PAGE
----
Wednesday, 14 October 2015

A question of trust

One of the most despicable aspects of the anti-independence campaign was the targeting of older people in Scotland with scare stories about pensions and benefits. Gordon Brown was particularly guilty of this, as he plumbed new depths of lying depravity in his determination to defend the ruling elites of the British state against the threat of democratic dissent.

And they're still at it!

By the simple expedient of pretending that Alex Neil said something that he did not, the British parties at Holyrood seek to cause fear and alarm among what they regard as a vulnerable section of Scotland's population. There never was any suggestion of means-testing of Winter Fuel Payments in the consultation document on Social Security. And none of the ideas set out in the paper has been adopted as policy, so the notion of a "U-turn" is nonsensical.

Most of us would see in this consultation document a perfectly reasonable, perhaps even laudable, effort to explore ways of ensuring that Winter Fuel Payments work effectively as part of a wider strategy to tackle the scourge fuel poverty. Contemptible mischief-makers like Alex Johnstone and Willie Rennie see only an opportunity to frighten the elderly in the hope of scoring some points against their hated political rivals. For these bold defenders of the British state, wantonly scaring older people is regarded as a legitimate tactic. Gordon Brown would doubtless approve. Decent people might see it differently.

I wonder, too, if the people Rennie and his Tory chums are trying to alarm are quite as vulnerable as they suppose. They may not be the easy target they suppose them to be. Analysis of the referendum has revealed that older people overwhelmingly voted No. It is reasonable to suppose that this is because they were considered fair game by Project Fear and subject to some of the most intense propaganda.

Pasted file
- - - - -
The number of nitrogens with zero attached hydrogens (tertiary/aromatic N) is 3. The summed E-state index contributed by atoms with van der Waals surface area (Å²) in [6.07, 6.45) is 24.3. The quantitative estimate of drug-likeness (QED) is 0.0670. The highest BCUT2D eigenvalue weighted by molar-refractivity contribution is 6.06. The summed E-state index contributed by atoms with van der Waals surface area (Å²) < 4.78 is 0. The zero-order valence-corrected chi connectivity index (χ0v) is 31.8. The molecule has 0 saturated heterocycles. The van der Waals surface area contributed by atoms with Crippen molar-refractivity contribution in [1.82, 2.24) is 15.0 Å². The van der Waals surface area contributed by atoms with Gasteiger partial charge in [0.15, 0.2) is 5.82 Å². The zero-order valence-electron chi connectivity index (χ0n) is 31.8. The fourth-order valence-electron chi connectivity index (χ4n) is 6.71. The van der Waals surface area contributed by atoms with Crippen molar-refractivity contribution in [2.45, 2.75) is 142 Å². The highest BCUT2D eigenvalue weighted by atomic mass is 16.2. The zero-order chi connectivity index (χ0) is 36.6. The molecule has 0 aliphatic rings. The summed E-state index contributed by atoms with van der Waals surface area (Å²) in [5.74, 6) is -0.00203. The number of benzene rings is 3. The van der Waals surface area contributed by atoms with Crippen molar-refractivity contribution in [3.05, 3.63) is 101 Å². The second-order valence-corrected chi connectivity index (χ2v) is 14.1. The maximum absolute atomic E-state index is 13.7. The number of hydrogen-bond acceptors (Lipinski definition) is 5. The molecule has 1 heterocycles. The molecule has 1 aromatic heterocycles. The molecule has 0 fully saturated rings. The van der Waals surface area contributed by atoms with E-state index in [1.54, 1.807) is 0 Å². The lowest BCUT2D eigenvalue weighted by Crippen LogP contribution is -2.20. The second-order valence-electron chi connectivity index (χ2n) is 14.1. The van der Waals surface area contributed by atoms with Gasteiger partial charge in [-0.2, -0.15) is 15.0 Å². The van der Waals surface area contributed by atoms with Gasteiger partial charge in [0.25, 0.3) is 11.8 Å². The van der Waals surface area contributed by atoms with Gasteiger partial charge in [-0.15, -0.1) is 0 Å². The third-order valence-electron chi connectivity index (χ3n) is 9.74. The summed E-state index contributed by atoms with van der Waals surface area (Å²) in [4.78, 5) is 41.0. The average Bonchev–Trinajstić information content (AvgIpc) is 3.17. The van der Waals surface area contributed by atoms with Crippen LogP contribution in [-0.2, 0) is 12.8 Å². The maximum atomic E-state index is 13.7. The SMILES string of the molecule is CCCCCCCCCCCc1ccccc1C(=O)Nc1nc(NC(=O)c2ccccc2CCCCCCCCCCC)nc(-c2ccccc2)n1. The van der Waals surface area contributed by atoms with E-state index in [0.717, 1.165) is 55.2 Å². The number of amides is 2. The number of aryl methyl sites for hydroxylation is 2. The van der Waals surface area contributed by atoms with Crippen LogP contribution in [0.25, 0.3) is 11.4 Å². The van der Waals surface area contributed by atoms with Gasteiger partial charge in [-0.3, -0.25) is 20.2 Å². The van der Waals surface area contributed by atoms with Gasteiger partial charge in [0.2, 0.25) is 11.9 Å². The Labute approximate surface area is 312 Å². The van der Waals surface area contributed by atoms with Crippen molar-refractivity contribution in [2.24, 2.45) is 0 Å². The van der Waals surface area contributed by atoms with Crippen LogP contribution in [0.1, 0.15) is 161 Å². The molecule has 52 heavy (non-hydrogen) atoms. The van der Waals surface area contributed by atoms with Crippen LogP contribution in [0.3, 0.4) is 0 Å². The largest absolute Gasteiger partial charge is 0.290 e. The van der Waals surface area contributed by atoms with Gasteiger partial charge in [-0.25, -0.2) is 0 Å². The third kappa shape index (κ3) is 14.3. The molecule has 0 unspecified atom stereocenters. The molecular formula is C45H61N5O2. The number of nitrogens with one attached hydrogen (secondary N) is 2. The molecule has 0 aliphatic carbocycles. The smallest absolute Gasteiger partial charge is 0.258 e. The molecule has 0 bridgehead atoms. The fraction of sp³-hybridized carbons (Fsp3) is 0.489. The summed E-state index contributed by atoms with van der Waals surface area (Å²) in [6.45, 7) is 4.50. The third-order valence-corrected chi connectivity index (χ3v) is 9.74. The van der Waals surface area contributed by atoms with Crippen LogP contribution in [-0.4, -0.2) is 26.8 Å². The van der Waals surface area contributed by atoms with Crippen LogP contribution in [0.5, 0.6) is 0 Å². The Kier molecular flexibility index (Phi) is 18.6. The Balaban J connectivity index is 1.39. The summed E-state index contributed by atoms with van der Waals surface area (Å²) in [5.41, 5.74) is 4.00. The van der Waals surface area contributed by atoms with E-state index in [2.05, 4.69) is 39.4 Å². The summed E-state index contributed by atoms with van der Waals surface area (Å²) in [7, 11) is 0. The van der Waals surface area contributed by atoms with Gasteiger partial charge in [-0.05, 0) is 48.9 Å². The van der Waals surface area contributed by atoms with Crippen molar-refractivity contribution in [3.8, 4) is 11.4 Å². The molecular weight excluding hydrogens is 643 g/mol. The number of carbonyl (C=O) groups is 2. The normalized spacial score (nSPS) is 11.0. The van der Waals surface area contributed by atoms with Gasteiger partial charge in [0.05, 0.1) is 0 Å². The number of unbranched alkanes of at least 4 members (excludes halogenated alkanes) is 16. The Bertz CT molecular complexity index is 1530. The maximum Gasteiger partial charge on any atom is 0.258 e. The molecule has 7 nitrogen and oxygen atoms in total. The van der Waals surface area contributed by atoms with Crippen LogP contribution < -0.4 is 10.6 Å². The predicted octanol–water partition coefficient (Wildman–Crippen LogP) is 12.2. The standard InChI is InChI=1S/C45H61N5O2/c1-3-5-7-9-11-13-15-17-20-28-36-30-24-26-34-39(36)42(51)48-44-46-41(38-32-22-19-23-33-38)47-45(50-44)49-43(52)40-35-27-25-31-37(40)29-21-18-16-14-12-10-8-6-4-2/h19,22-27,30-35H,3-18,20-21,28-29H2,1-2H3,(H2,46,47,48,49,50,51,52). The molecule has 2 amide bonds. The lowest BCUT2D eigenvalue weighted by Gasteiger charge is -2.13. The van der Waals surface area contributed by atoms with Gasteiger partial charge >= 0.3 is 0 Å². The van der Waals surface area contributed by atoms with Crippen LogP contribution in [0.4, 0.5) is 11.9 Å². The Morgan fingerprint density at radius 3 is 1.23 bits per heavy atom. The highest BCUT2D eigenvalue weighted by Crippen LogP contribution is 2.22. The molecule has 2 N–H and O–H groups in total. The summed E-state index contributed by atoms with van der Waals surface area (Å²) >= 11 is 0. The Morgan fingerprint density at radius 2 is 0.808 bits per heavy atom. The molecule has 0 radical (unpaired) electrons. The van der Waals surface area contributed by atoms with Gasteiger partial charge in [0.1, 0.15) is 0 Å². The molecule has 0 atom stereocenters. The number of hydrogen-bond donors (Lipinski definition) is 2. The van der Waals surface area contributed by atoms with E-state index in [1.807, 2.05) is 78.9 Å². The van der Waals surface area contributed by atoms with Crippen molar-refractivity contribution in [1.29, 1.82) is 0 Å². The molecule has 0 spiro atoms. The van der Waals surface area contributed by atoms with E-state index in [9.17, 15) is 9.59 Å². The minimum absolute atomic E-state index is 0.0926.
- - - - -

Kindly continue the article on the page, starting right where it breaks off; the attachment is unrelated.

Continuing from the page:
Pensioners were the target of some of the most appalling scare-mongering during the referendum campaign, with British nationalist activists - often bussed in from England - going to their homes to threaten that payments would stop should they dare to vote Yes. But the deluge of propaganda to which older people were subjected by the totally unprincipled alliance of British parties included some of the most brazen lies and baseless scares of the entire anti-independence effort. And it is these lies and scares which have unravelled most spectacularly in the months following the vote.

These people are not stupid, whatever Willie Rennie may imagine. They know they were lied to. They know who lied to them. They know very well that it is Rennie and his odious ilk who callously abused their trust during the referendum campaign. They won't get fooled again.


  1. As long as London controls the media,it can control the message.
    Most of the No voters I knew,never engaged with the debate and were happy for the media to give them"rational" reasons to justify their position.
    Pensions were too easy a target,we should have said that London would have been responsible for continuing to pay existing pensions which they would anyway,unless they were proposing to change the law such that you could only claim the state pension if you were resident in England.
    The currency issue,the "reason" many middle class voters used to support their position,is another matter and will have to be addressed if we are to have another go at independence.
    Let's hope that democracy takes root in the minds of our middle classes rather than money in my pocket does in future.

  2. People WERE told the truth about pensions. The currency issue WAS comprehensively addressed. It's not that these things weren't done. It's just that there was a major problem with getting the information to people.

    You identify the reason - or a large part of it - in your opening remarks. All to many people are passive consumers of media messages. They are content to take whatever is fed to them in the most superficially attractive and easily digestible way.

    We need people to be active consumers of media product. We need them to be prepared to seek information rather than accept what is laid in front of them. And we need them to ask the awkward questions about what is presented to them by the mainstream print and broadcast media.

    The best way to encourage this is to provide alternative media that is just as accessible and just as authoritative. People will then be able to compare the different messages and make a rational assessment as to which is more persuasive.

    We can't expect alternative media to be effective if people don't even know it's there. Or if they are not given good reason to trust it.